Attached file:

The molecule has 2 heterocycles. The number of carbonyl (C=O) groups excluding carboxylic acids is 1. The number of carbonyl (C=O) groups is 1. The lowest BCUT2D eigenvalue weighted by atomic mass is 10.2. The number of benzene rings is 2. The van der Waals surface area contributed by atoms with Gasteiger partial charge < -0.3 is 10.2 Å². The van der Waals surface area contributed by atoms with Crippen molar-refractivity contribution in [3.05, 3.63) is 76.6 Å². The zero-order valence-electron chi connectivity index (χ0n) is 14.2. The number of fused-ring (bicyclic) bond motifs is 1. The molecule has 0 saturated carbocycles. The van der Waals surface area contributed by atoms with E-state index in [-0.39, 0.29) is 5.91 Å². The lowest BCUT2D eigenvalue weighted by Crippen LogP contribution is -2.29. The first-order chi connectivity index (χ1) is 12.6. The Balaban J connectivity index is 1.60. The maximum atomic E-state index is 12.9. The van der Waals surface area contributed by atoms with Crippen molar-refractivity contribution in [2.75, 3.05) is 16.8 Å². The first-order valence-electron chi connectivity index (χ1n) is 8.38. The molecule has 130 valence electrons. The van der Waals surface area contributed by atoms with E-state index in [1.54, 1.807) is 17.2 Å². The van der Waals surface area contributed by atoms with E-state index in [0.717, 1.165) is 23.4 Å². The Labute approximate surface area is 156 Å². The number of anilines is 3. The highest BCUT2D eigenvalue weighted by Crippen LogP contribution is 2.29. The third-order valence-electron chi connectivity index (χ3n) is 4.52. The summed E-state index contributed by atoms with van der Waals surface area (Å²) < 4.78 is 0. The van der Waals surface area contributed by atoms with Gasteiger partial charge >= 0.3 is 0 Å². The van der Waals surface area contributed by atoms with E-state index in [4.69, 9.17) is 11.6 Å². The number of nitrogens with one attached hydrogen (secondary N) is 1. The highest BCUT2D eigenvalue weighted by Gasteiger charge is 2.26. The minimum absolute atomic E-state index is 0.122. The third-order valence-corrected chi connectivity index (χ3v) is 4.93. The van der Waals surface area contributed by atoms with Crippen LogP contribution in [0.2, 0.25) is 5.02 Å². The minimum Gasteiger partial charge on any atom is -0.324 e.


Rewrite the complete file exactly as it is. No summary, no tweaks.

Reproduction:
The molecule has 2 heterocycles. The number of carbonyl (C=O) groups excluding carboxylic acids is 1. The number of carbonyl (C=O) groups is 1. The lowest BCUT2D eigenvalue weighted by atomic mass is 10.2. The number of benzene rings is 2. The van der Waals surface area contributed by atoms with Gasteiger partial charge < -0.3 is 10.2 Å². The van der Waals surface area contributed by atoms with Crippen molar-refractivity contribution in [3.05, 3.63) is 76.6 Å². The zero-order valence-electron chi connectivity index (χ0n) is 14.2. The number of fused-ring (bicyclic) bond motifs is 1. The molecule has 0 saturated carbocycles. The van der Waals surface area contributed by atoms with E-state index in [-0.39, 0.29) is 5.91 Å². The lowest BCUT2D eigenvalue weighted by Crippen LogP contribution is -2.29. The first-order chi connectivity index (χ1) is 12.6. The Balaban J connectivity index is 1.60. The maximum atomic E-state index is 12.9. The van der Waals surface area contributed by atoms with Crippen molar-refractivity contribution in [2.75, 3.05) is 16.8 Å². The first-order valence-electron chi connectivity index (χ1n) is 8.38. The molecule has 130 valence electrons. The van der Waals surface area contributed by atoms with E-state index in [1.54, 1.807) is 17.2 Å². The van der Waals surface area contributed by atoms with E-state index in [0.717, 1.165) is 23.4 Å². The Labute approximate surface area is 156 Å². The number of anilines is 3. The highest BCUT2D eigenvalue weighted by Crippen LogP contribution is 2.29. The third-order valence-electron chi connectivity index (χ3n) is 4.52. The summed E-state index contributed by atoms with van der Waals surface area (Å²) < 4.78 is 0. The van der Waals surface area contributed by atoms with Gasteiger partial charge >= 0.3 is 0 Å². The van der Waals surface area contributed by atoms with E-state index in [4.69, 9.17) is 11.6 Å². The number of nitrogens with one attached hydrogen (secondary N) is 1. The highest BCUT2D eigenvalue weighted by Gasteiger charge is 2.26. The minimum absolute atomic E-state index is 0.122. The third-order valence-corrected chi connectivity index (χ3v) is 4.93. The van der Waals surface area contributed by atoms with Crippen LogP contribution in [0.2, 0.25) is 5.02 Å². The minimum Gasteiger partial charge on any atom is -0.324 e.